Some common examples of civil driving infractions in Colorado are:
- Running a red light
- Unsafe lane changing
- Not wearing a seatbelt
Driving under the influence of alcohol or drugs (DUI) is considered a misdemeanor case. Offenses like this are punishable by up to a year in jail and paying a fine of $1,000.00.
Colorado White Pages - Access to People, Addresses, and Other Non-Official Information
A Reverse Address Lookup in Colorado, also known as a Reverse Address Search, is a searchable database aimed at helping individuals obtain property ownership information within the state. This can be beneficial for determining details about a property’s owner or for finding someone’s address.
Under the Colorado Open Records Act, addresses are deemed public information, thus available to anyone, given they either have consent from the person concerned or have a legitimate reason for needing the information. Certain restrictions apply to the use and disclosure of this data.
In Colorado, a people search can be a helpful way to gather information about individuals. There are various online resources and databases designed to facilitate such searches, with public records websites offering access to a range of information, including basics like full name, address, and phone number.
Can I Search By a Phone Number and Identify The Owner?
Yes, reverse phone lookup services can be used to determine the owner of a specific phone number. These services compile and provide information linked to phone numbers, including names, addresses, contact details, and sometimes even photos and social media profiles. There are several ways to conduct a reverse phone number lookup, such as searching by address, name, or other related information.
How to Do a License Plate Lookup in Colorado
In line with most states, Colorado does not permit the public to request driver information based on a license plate number, except in specific situations.
If you are a victim of a crime and the only information you have is the license plate number of the vehicle, local law enforcement can conduct a license plate lookup to identify the registered owner. This could aid in solving the crime, but the information obtained is not disclosed to the victim or the public.
You can utilize third-party online platforms to conduct a vehicle history report based on a license plate number. In the United States, each vehicle has a registered plate linked to a Vehicle Identification Number (VIN). Online lookups using the license plate number will reveal specific information about the car, but not about the registered owner. You will be able to access information about safety recalls, significant repairs, dates of sales (including prices), and details about the locations where the vehicle was registered and sold.
Frequently Asked Questions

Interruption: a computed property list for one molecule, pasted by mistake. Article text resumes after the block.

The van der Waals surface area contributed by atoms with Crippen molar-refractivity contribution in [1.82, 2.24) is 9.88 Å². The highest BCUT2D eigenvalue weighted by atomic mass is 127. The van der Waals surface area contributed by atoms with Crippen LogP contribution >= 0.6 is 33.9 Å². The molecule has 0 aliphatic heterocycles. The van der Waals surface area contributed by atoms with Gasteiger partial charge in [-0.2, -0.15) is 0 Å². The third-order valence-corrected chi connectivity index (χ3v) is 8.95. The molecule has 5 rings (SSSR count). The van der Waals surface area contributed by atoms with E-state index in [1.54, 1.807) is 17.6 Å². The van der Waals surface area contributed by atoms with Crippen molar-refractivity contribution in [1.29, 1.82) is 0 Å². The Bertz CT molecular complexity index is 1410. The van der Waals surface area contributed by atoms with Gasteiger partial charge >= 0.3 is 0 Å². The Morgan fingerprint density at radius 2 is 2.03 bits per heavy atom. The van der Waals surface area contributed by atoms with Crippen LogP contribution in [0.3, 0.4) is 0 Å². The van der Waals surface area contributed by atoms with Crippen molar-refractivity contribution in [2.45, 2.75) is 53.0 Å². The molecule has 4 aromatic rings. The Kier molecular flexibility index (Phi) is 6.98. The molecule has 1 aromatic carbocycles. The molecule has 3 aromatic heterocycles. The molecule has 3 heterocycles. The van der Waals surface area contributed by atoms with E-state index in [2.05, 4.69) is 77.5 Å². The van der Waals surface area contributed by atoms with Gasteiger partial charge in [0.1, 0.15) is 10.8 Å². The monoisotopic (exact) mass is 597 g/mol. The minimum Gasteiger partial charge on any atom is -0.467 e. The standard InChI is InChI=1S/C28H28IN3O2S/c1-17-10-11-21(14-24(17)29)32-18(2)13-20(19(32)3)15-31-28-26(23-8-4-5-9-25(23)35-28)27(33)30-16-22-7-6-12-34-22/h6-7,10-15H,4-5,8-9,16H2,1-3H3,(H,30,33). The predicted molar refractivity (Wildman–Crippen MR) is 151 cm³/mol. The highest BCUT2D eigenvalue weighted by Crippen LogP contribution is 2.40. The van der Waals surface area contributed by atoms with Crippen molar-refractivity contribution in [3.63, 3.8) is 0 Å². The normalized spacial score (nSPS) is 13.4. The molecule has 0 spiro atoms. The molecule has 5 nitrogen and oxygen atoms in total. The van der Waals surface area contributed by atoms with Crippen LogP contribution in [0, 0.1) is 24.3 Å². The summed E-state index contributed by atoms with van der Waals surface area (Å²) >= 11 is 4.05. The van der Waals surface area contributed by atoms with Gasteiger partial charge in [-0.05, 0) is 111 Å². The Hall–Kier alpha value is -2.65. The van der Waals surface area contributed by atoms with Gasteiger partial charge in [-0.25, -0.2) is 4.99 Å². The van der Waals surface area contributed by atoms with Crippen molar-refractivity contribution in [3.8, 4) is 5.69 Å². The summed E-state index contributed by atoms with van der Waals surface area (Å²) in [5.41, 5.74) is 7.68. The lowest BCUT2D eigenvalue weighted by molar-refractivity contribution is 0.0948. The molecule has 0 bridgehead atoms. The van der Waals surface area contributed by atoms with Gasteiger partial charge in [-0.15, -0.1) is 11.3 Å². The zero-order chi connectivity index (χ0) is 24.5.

Who and why can request public records?
In Colorado, public records are broadly accessible to all community members. This includes individuals, organizations, journalists, businesses, and researchers. The aim of allowing public records requests is to promote openness and accountability in governmental actions. It enables citizens to gain a deeper understanding of the operations and decisions of government entities.
Are there fees associated with requesting public records?
Yes, requesting public records can involve some fees. It’s typical for governmental entities to impose reasonable charges to cover the costs associated with duplicating, digitizing, and compiling the requested documents. The actual fees can vary depending on the jurisdiction and the specifics of the request. In some instances, these fees may be waived or reduced for certain types of requesters, such as members of the media or non-profit organizations.
Are public records Free to access?
In some situations, certain public records may be accessible for free. Some government agencies proactively publish select records online, making them freely accessible to the public. However, if you’re looking for specific records not readily available, you might need to submit a formal public records request, which could incur fees.
What is the response time for public records requests?
The time needed to process a public records request can fluctuate based on the jurisdiction and the complexity of the request. Laws and regulations often require government entities to respond within a certain timeframe, which could range from several days to multiple weeks. However, some requests may require a longer processing time, particularly if they involve a large volume of records or need modifications to protect confidential information.
Can my request be rejected?
Yes, a public records request can be denied under certain circumstances. Government agencies may refuse a request if the records are subject to specific exemptions or are legally protected from disclosure. Common reasons for denial include the protection of personal privacy, ongoing investigations, concerns over national security, attorney-client privilege, and trade secrets.